• Peel and core the pears, chop into 1⁄2-inch (12 mm) pieces, and divide into two equal piles. Melt the butter in a large skillet over medium heat. Add one pile of pears and the maple syrup to the butter. Bring to a boil and cook over medium, stirring frequently and pressing on the pears to smash them as they cook, until the mixture is a deep amber color, very thick, and no longer juicy, 14 to 16 minutes. Slide the pan off the heat and add the lemon juice, fresh ginger, and salt; stir until well blended.
  • Put the remaining pears in a medium bowl, sprinkle with the flour, and toss with a spatula until blended. Scrape the pears and any remaining flour or juices into the skillet and stir until blended. Cook over medium heat, stirring frequently, until the pears are tender and the mixture is very thick, 7 to 9 minutes. Slide the pan off the heat, taste and adjust the seasoning, and set aside, stirring occasionally, until completely cool. If using immediately, stir in the crystallized ginger. Or cover and refrigerate for up to 2 days and add the crystallized ginger just before using.

Assemble and bake

  • Have ready a large cookie sheet. Mix the egg and water with a fork in a small bowl until well blended.
  • Roll the dough between floured parchment, lightly flouring between rolling and flipping, to a rectangle slightly larger than 12 x 14 inches (30.5 x 35.5 cm). Peel away the top piece of parchment and, using a sharp paring knife and a ruler, trim the edges to get a neat 12 x 14-inch (30.5 x 35.5 cm) rectangle. Arrange the parchment so one short end of the dough is facing you. Using the ruler and the dull side of the knife, mark the dough lengthwise into three 4-inch (10 cm) wide panels, being careful not to push through the dough. Starting at the top, cut 1-inch-wide strips at a 45-degree angle down the length of the two outer panels, discarding the 2 triangles at both the top and bottom.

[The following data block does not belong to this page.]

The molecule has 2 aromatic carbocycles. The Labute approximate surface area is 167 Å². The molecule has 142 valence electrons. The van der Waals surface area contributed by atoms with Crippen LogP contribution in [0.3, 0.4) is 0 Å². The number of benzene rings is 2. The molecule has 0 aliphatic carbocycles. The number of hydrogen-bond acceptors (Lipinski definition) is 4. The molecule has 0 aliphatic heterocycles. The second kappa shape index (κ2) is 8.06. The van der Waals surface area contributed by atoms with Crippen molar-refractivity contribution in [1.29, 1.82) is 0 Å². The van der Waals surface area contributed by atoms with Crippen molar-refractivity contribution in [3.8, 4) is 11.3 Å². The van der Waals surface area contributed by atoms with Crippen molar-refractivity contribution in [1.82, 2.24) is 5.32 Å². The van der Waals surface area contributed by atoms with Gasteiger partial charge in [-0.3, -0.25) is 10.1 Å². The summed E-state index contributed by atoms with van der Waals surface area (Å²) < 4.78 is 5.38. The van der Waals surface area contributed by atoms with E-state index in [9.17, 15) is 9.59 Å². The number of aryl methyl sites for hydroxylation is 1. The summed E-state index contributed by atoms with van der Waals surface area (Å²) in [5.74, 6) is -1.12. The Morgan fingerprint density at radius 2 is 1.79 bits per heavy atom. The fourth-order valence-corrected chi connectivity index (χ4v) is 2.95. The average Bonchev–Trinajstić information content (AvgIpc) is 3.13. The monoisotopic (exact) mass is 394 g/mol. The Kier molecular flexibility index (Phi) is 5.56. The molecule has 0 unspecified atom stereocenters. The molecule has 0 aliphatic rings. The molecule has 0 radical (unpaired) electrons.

• Spoon the cooled filling down the center panel and spread evenly, leaving a 1⁄2-inch (12 mm) border of dough on the top and bottom. Fold these borders of dough over the filling, pinching the corners to seal. Starting at the top and alternating sides, fold the strips of dough at a 45-degree angle over the filling, pressing the edges firmly into the dough before continuing with the next strip. Be careful not to pull or stretch the dough. Tuck the end of the last strip under the pile. Slide the cookie sheet under the pie and parchment and transfer to the fridge. Position a rack in the center of the oven and heat the oven to 375°F (190°C/gas 5).
  • Brush the top of the slab pie generously with the egg wash. Bake, rotating the cookie sheet halfway through, until the pie is deep golden brown, 40 to 45 minutes. Move the sheet to a rack and let cool for 20 minutes. Using a long offset spatula, carefully remove the pie from the sheet, set on a rack, and let cool completely. The slab pie is best when served the same day and can be warmed slightly in a 300°F (150°C/gas 2) oven, if desired.

Make Ahead Tips

The dough can be made and refrigerated for up to 2 days or frozen for up to 1 month. Thaw overnight in the refrigerator before rolling.

The filling can be made, covered, and refrigerated for up to 2 days.

For a special finishing touch, sprinkle the top with confectioners’ sugar and serve with vanilla, cinnamon, or maple ice cream.


Rate or Review

Reviews (1 review)

  • Stardust4300 | 03/14/2019

    I have only just started making slab pies & I truly love the fruit to crust ratio. Pears & Maple? Doesn't get any better than that! Thanks for sharing 🤗